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Comparative Analysis of Interprofessional Clinic Models: Recommendations for Best Practice Implementation

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As the complexity of healthcare continues to rise, the need for change in healthcare delivery is more prominent than ever. One strategy identified by the World Health Organization (WHO) for

As the complexity of healthcare continues to rise, the need for change in healthcare delivery is more prominent than ever. One strategy identified by the World Health Organization (WHO) for responding to these increasing complexities is the use of interprofessional practice and education to improve patient outcomes, reduce costs, and enhance the patient experience of care (Triple Aim). Interprofessional collaboration among diverse disciplines is evident on the Phoenix Biomedical Campus, integrating a wide variety of institutions and multiple health profession programs; and at the Student Health Outreach for Wellness (SHOW) free clinic, -- a successful tri-university, student-led, faculty mentored, and community-based model of interprofessional learning and care -- based in downtown Phoenix. This project conducted a comparative analysis of interprofessional components of 6 different clinical models in order to provide recommendations for best practice implementation. These models were chosen based on availability of research on interprofessionalism with their clinics. As a result, three recommendations were offered to the SHOW clinic for consideration in their efforts to improve both patient and educational outcomes. Each recommendation was intentionally formulated for its capacity to increase: interprofessionalism and collaboration between multiple disciplines pertaining to healthcare, among healthcare professionals to promote positive patient and educational outcomes. These recommendations include implementing an interprofessional education (IPE) course as a core component in an academic program's curriculum, offering faculty and professional development opportunities for faculty and mentors immersed in the interprofessional clinics, and utilization of simulation centers. Further studies will be needed to evaluate the impact these specific interventions, if adopted, on patient and educational outcomes.

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  • 2017-05

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Improving Healthcare in the Phoenix Homeless Population Through Triple Aim-Focused Interprofessional Practice

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Introduction. Evidence shows that the United States' healthcare system is inefficient and lacks the quality and cost-effectiveness of other systems. The Institute for Healthcare Improvement outlined the Triple Aim to

Introduction. Evidence shows that the United States' healthcare system is inefficient and lacks the quality and cost-effectiveness of other systems. The Institute for Healthcare Improvement outlined the Triple Aim to improve the healthcare system through 1) improvement of population health for a defined population, 2) enhance the patient care experience, and 3) reduce per capita cost of care. The World Health Organization has identified interprofessional practice (IPP) and interprofessional education (IPE) as a possible approach to achieve the Triple Aim. The Student Health Outreach for Wellness (SHOW) initiative is an interprofessional free clinic and outreach initiative for individuals experiencing homelessness. The goal of the current study was to evaluate whether interprofessional care delivery through SHOW moved SHOW's practice towards the Triple Aim for SHOW's defined population. Methods and Results. Data assessing adherence to Triple Aim goals of population health and costs of care were collected from voluntary post-visit patient satisfaction surveys, while data assessing patient experience were collected from shift rosters of SHOW versus a similar non-interprofessional clinic. SHOW, on average, provided access to more disciplines than a similar non-interprofessional clinic. Access to care cost savings was assessed by surveying patients on where they would have sought care elsewhere SHOW had not been available ; of the 53 patients surveyed, 14 indicated they would have gone to the emergency department (ED); in all, SHOW diverted a little over $30,000 in patient ED visits. Improved health outcomes were measured by each patient's self-perception of his/her health. 91% of patients agreed or strongly agreed that their health had been improved by coming to the clinic. Conclusion. Preliminary data suggest that SHOW's IPP care delivery results in high patient satisfaction rates and positive self-perception of health outcomes, thus may improve the patient experience and minimize costs of care by deterring ED visits within the population. Further studies are needed to determine how specific aspects of interprofessional care can further move towards Triple Aim objectives.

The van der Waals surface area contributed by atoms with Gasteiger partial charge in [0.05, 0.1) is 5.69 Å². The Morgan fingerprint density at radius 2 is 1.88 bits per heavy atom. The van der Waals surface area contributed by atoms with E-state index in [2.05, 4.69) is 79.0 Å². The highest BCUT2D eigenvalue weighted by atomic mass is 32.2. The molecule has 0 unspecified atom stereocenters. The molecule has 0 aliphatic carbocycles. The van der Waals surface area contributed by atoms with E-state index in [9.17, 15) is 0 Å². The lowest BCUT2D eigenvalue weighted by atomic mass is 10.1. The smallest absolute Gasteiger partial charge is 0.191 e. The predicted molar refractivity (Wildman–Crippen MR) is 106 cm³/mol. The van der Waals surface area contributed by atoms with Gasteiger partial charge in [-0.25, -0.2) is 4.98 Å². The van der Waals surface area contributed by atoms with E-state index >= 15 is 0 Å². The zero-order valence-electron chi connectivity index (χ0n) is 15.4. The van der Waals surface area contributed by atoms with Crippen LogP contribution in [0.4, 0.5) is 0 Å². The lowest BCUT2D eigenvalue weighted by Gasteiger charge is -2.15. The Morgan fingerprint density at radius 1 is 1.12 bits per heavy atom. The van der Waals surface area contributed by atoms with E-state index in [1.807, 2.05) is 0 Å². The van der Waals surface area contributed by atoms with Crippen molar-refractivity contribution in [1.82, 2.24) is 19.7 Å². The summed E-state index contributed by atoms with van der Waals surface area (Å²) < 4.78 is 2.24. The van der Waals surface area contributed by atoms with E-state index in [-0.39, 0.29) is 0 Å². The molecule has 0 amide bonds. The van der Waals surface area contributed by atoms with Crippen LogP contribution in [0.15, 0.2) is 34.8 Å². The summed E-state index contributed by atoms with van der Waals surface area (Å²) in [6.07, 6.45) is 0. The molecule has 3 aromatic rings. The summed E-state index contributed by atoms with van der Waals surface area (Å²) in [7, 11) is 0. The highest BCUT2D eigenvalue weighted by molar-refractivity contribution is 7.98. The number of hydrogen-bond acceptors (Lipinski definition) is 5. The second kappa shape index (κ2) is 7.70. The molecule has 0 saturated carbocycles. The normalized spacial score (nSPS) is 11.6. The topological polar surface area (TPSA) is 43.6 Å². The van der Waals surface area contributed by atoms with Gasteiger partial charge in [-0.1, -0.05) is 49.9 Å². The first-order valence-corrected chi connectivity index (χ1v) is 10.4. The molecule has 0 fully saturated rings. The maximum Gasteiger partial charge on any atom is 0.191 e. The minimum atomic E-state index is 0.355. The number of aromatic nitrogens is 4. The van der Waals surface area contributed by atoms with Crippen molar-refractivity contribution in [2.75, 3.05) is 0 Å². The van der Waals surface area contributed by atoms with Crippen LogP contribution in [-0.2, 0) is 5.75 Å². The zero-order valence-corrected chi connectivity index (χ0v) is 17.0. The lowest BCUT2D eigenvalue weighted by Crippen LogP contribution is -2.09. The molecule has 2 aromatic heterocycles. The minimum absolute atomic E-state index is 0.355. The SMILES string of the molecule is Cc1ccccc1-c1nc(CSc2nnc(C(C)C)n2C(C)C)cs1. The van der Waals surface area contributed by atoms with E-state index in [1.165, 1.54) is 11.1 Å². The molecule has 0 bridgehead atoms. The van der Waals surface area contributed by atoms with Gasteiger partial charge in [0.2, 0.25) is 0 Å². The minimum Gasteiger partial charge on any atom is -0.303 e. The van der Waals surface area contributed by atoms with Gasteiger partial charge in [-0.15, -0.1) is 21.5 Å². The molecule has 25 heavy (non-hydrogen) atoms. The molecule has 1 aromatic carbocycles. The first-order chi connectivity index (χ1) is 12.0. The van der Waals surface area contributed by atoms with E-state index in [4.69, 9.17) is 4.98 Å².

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  • 2016-05